Political Promise

Has our Relationahip with America Changed?

In Michael Indian on July 2, 2010 at 6:11 am

By Mike Indian

Our generation loathes the phrase “special relationship.” For the children of the Blair years, those words are synonymous with the infamously close dynamic of George W Bush and Tony Blair. This most political of bromances was a vital part of the slide into the Iraq War, a conflict whose most lasting legacy to satirists was Britain as America’s lap dog.

On a day when Foreign Secretary William Hague delivered his first major speech in his new role, my mind went back to the bilateral relationship that has lain at the heart of our nation’s foreign policy for the last decade. A lot has changed since Winston Churchill first coined the phrase that now seems to define Anglo-American relations, but it is still accurate so many decades after it was coined?

The finest gauge of this is to examine the ever changing bond is to examine the connection between the leaders. At times it is has been a close and tightly wound link; Margret Thatcher and Ronald Reagan on the New Right, Tony Blair and George Bush on a more spiritual level. Nonetheless, this most integral point of contact depends on a deeper and complex bond than simply ideological or personal links.

Relations with the US have noticeably cooled under the last two British Prime Ministers. Despite finding common ground on their approach to tackling the financial crisis, rumours of a snub from US President Barack Obama to Gordon Brown prompted a photo call with forced smiles and warm words.

Following this, in March 2010, the Commons Foreign Office committee declared that the phrase “special relationship” was no longer an accurate description of the link. Furthermore, Britain needed to be “less deferential” and more willing to say no to America.

Recently, further cracks started to show between Britain and the nation supposedly closest to our own. At the recent G20 and G8 meetings in Canada, President Obama cast lonely figure as he warned European leaders against early reductions in their public spending aimed at reducing its deficits. He made it clear that America would continue to borrow and spend its way to economic stability, and he wanted the rest of the world to follow suit. Quite a contrast to the stringent plan of deficit reduction preached by David Cameron, both at home and on the world stage. Irrespective of the compromises eventually hammered out, it signals a cooling in the connection on both sides of the Atlantic.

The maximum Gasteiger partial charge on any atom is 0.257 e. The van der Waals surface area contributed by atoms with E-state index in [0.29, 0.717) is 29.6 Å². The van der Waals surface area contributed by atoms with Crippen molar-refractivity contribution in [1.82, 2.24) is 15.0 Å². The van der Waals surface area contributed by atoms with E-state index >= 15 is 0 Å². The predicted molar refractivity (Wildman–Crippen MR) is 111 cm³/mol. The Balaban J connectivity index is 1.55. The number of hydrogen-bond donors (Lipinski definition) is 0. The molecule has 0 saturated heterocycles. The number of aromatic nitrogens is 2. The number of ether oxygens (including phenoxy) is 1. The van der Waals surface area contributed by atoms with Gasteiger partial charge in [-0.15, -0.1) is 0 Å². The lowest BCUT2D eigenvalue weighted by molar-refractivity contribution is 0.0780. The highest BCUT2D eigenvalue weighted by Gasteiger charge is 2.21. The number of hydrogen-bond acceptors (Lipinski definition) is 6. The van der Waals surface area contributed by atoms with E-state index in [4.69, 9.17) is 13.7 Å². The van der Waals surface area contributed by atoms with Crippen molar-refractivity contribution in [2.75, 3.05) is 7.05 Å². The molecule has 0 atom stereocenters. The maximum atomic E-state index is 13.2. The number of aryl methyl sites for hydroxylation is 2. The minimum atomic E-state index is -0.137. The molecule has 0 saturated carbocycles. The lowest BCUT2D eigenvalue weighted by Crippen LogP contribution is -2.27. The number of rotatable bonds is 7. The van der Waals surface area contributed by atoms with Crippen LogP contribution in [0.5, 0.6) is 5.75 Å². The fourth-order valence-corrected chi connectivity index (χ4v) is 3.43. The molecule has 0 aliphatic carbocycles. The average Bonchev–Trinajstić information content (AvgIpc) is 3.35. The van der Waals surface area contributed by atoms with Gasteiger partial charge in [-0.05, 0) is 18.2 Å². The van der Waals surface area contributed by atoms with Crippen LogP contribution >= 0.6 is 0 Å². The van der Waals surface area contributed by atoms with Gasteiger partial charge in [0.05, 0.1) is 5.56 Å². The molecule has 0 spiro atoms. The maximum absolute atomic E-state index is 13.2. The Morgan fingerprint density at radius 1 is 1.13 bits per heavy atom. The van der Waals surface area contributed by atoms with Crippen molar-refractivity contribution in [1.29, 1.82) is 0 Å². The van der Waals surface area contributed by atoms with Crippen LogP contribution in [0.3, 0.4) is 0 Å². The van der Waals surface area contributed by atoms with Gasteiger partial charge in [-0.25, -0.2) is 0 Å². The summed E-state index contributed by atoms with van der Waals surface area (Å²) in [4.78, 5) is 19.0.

Key to this shift in relations is the emphasis Hague has placed on forming connections with the emerging economic powers of the world: India, China and Brazil. Speaking on the Daily Politics show today, Ming Campbell emphasised the shift in emphasis in US policy to look eastwards to China. A “G2”, he said, might be on the cards. And rightly so, only a fool would ignore China, hence the figures repeated today alongside calls for greater exports to this growing powerhouse.

A divergence of interests sets up a state of affairs on the international scene where Britain is increasingly in contest with the US. Not a bad thing at all, if this country is to carve out its own position in the world then it needs to look closer to home. Many Tories would do well to observe the remarkable consensus among our continental neighbours on debt reduction within the Euro zone. It provides a vital hint as to where the future of this nation’s foreign policy around the world should be directed.

In order to compete against new economic superpowers, regional blocs are the logical choice for smaller nations to survive in what will undoubtedly be a new mutli-polar world. The global financial crisis showed how unstable the main basis of our information economy is. It also hardened international perspectives. In times of plenty, it is easy to be generous, but now each nation looks more to their own state of affairs than wasting time on the language of global cooperation. David Cameron has clearly read the words of the Commons Foreign Office Committee and realised that what America decides is best for them is not what is always best for us.

That was a lesson we could have done with learning ten years ago.

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